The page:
Before this pilot project, a number of large companies (e.g., Quaker Oats, Forbes, Golden Rule Insurance Company) had offered their employees the choice of a medical savings account instead of the usual low-deductible employer-provided insurance policy. In each case, the employer purchased a high-deductible major medical insurance policy for the employee and deposited a stated sum, generally about half of the deductible, in a medical savings account for the employee. That sum could be used by the employee for medical care. Any part not used during the year was the property of the employee and had to be included in taxable income. Despite the loss of the tax exemption, this alternative has generally been very popular with both employers and employees. It has reduced costs for the employer and empowered the employee, eliminating much third-party payment.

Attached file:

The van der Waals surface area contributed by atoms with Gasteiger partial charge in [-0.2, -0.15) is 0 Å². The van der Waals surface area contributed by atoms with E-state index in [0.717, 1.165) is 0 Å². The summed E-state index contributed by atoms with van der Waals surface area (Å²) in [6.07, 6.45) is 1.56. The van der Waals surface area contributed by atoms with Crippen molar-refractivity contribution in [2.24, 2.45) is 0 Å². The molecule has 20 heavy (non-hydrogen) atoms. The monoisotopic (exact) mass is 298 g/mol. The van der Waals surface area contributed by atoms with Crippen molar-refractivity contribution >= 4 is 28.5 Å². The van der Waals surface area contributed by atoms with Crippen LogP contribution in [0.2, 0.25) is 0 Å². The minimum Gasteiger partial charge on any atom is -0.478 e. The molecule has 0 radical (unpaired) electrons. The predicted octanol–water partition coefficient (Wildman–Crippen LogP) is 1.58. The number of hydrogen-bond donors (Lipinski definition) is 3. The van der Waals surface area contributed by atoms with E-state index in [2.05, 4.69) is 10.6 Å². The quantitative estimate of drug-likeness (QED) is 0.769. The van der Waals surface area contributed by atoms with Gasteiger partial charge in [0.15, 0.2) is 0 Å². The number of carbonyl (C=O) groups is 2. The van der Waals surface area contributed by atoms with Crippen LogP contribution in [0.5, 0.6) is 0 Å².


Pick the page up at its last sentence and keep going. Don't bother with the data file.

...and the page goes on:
Medical savings accounts offer one way to resolve the growing financial and administrative problems of Medicare and Medicaid. It seems clear from private experience that a program along these lines would be less expensive and bureaucratic than the current system and more satisfactory to the participants. In effect, it would be a way to voucherize Medicare and Medicaid. It would enable participants to spend their own money on themselves for routine medical care and medical problems, rather than having to go through HMOs and insurance companies, while at the same time providing protection against medical catastrophes.

A more radical reform would, first, end both Medicare and Medicaid, at least for new entrants, and replace them by providing every family in the United States with catastrophic insurance (i.e., a major medical policy with a high deductible). Second, it would end tax exemption of employer-provided medical care. And, third, it would remove the restrictive regulations that are now imposed on medical insurance—hard to justify with universal catastrophic insurance.